Machine Learning & the Future of Philology: A Student Perspective
The Center for Digital Humanities, along with the Manuscript, Rare Book and Archive Studies Initiative, and the Center for Statistics and Machine Learning, recently co-hosted a symposium called Machine Learning and the Future of Philology. This symposium brought together Princeton scholars whose work intersects with machine learning and projects relating to manuscripts, rare books, coins, and other texts in a variety of languages, from Syriac, to Chinese, to English.
Kurt Lemai (Comparative Literature, ’25) is an undergraduate student and a co-leader of the Student Friends of Princeton University Library. He participated in the symposium, presenting as part of a panel called “Reading an Unreadable Sermon: AI Text Recognition in the Early Colonial Period,” alongside Gabriel Swift (Special Collections, Princeton University Library), and Seth Perry (Religion, Princeton University).
I interviewed Kurt about his experiences participating in the symposium, and what he learned from researching and presenting about AI text recognition in seventeenth-century documents.
What were the driving questions of the panel, “Reading an Unreadable Sermon: AI Text Recognition in the Early Colonial Period”?
My project was interested in seeing if Transkribus, a handwritten text recognition software, could help us read a broadside by Reverend Samuel Phillips, who was a pastor in Rowley, Massachusetts, in the mid- to late-17th century. The document has particularly bad handwriting, making it nearly indecipherable to researchers. We were also interested in the learning curve required to understand how to use Transkribus, since we hope that it would allow more students to work on primary documents who do not have formal experience in the field. Cursive is not as commonly taught today, so Transkribus may help with developing the skills required to understand handwritten documents, whether that be with a direct transcription or by showcasing examples of written words in context.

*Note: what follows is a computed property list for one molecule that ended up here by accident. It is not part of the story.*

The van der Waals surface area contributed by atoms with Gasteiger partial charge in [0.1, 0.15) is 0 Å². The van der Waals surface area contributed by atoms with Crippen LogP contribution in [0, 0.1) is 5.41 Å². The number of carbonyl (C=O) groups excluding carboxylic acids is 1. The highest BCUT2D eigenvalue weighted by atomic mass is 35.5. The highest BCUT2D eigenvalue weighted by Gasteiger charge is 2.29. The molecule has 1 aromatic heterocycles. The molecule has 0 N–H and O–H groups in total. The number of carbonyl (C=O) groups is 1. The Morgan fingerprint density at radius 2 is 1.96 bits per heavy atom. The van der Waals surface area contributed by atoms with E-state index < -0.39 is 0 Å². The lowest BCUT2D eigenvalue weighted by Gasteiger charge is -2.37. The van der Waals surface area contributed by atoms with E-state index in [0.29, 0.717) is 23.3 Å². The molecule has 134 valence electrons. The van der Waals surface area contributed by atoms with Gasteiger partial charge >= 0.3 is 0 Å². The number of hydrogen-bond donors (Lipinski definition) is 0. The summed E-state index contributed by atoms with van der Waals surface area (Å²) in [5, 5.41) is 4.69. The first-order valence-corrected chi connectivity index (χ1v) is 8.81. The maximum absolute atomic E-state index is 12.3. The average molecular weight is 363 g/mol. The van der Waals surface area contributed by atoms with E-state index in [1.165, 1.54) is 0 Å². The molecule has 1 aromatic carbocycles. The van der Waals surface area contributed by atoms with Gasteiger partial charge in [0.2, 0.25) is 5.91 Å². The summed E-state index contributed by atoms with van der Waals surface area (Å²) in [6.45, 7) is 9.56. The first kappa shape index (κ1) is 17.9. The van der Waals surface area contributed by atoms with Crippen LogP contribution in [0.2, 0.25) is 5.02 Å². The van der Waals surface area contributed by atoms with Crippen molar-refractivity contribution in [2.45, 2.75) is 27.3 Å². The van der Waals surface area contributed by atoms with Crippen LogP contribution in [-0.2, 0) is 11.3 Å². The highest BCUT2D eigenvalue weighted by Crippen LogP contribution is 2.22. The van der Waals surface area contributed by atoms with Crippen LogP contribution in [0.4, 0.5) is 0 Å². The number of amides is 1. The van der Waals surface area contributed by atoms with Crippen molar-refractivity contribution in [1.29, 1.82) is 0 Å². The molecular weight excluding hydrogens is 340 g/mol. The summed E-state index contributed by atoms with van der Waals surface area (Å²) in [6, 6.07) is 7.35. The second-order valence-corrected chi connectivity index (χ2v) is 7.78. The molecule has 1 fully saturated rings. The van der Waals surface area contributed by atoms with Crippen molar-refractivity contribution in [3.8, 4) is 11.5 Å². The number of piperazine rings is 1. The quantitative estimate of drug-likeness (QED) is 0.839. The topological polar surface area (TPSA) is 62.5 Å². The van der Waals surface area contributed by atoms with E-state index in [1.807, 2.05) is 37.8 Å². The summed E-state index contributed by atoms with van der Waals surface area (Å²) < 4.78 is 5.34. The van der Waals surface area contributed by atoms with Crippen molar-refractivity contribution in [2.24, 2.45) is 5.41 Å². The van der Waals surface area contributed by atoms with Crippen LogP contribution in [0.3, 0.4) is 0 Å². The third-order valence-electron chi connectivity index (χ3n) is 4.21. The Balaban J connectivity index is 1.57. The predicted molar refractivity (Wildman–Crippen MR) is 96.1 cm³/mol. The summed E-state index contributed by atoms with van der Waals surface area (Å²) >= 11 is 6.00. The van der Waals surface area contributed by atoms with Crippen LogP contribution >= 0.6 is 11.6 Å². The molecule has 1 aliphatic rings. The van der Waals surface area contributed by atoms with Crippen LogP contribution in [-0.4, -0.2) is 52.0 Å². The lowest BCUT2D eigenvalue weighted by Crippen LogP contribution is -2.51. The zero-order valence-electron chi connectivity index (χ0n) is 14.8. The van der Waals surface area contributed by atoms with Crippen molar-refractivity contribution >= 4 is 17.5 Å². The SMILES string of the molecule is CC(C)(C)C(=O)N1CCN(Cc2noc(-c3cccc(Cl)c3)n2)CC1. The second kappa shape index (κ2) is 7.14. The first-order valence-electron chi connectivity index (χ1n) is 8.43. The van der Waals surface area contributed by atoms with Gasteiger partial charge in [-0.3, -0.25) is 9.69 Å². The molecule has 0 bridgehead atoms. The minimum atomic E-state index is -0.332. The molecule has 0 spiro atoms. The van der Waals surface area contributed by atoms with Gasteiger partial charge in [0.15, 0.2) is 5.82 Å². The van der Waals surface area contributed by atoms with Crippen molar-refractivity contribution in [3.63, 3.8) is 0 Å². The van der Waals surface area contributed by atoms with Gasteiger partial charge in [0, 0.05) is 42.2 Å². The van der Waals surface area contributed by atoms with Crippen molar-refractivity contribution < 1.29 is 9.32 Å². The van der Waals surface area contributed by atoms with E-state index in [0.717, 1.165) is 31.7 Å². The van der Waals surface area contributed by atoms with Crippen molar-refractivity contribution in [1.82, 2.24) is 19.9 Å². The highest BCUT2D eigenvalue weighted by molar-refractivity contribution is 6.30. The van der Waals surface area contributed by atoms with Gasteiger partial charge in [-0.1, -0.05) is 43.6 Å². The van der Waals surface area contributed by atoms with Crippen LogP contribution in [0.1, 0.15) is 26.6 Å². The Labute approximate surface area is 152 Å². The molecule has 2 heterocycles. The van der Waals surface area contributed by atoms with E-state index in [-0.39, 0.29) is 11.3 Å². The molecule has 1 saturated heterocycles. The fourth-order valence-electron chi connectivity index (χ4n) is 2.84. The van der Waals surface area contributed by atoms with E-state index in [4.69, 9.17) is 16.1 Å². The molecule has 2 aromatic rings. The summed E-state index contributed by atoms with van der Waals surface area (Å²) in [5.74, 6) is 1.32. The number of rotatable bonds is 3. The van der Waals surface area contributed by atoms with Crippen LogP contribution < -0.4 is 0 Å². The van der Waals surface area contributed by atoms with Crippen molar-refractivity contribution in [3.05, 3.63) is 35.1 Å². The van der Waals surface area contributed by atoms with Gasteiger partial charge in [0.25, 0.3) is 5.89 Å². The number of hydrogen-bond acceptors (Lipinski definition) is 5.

What were the main findings of your panel?
For our project, we were able to produce a model trained from a set of transcriptions of Phillips’s church records produced by Lori Stokes and Helen Gelinas. This manuscript had better legibility than our own document, so with it as the foundation, our model was able to gain a roughly 90% accuracy rate in detecting characters, tested on a set of pages set aside from the church records. On our own broadside, Transkribus was able to create a basic, but flawed transcription, which I then edited to extend abbreviations, which I verified by using Transkribus to search through the church records. Some examples of the abbreviations I found were “Xst” for Christ, “yt” for that, and “pp” for people. In a separate document I would highlight these words and replace them with the full word.
With the assistance of Professor Perry and librarians, we could identify foreign language components in Latin as well as biblical references, which helped to improve our understanding of the broadside. It is through this process that we learned that Rev. Phillips was writing preacher notes on a talk about envy, honing in on pastors who preached out of personal desires for fame and materiality rather than for the love of God.
How did you become involved in this project?